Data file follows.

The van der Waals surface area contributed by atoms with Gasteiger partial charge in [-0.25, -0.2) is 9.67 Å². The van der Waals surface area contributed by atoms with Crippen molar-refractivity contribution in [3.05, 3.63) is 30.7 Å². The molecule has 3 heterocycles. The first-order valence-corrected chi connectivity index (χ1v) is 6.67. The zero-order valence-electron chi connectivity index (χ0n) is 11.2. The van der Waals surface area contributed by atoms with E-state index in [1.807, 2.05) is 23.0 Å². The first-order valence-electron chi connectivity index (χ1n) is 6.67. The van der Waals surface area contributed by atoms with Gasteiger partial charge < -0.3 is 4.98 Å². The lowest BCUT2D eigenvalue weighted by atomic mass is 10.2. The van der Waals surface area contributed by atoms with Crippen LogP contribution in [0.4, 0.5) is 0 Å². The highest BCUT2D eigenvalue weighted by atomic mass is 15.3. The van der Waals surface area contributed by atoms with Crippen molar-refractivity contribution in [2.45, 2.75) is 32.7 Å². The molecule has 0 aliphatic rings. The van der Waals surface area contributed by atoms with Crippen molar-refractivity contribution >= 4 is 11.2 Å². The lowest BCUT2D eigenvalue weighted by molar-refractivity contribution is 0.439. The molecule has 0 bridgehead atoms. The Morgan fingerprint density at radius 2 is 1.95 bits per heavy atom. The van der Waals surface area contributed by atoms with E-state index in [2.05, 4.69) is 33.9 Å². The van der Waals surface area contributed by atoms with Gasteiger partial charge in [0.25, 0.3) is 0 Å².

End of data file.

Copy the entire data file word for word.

The van der Waals surface area contributed by atoms with Gasteiger partial charge in [-0.25, -0.2) is 9.67 Å². The van der Waals surface area contributed by atoms with Crippen molar-refractivity contribution in [3.05, 3.63) is 30.7 Å². The molecule has 3 heterocycles. The first-order valence-corrected chi connectivity index (χ1v) is 6.67. The zero-order valence-electron chi connectivity index (χ0n) is 11.2. The van der Waals surface area contributed by atoms with E-state index in [1.807, 2.05) is 23.0 Å². The first-order valence-electron chi connectivity index (χ1n) is 6.67. The van der Waals surface area contributed by atoms with Gasteiger partial charge < -0.3 is 4.98 Å². The lowest BCUT2D eigenvalue weighted by atomic mass is 10.2. The van der Waals surface area contributed by atoms with Crippen LogP contribution in [0.4, 0.5) is 0 Å². The highest BCUT2D eigenvalue weighted by atomic mass is 15.3. The van der Waals surface area contributed by atoms with Crippen molar-refractivity contribution in [2.45, 2.75) is 32.7 Å². The molecule has 0 aliphatic rings. The van der Waals surface area contributed by atoms with Crippen molar-refractivity contribution >= 4 is 11.2 Å². The lowest BCUT2D eigenvalue weighted by molar-refractivity contribution is 0.439. The molecule has 0 bridgehead atoms. The Morgan fingerprint density at radius 2 is 1.95 bits per heavy atom. The van der Waals surface area contributed by atoms with E-state index in [2.05, 4.69) is 33.9 Å². The van der Waals surface area contributed by atoms with Gasteiger partial charge in [0.25, 0.3) is 0 Å².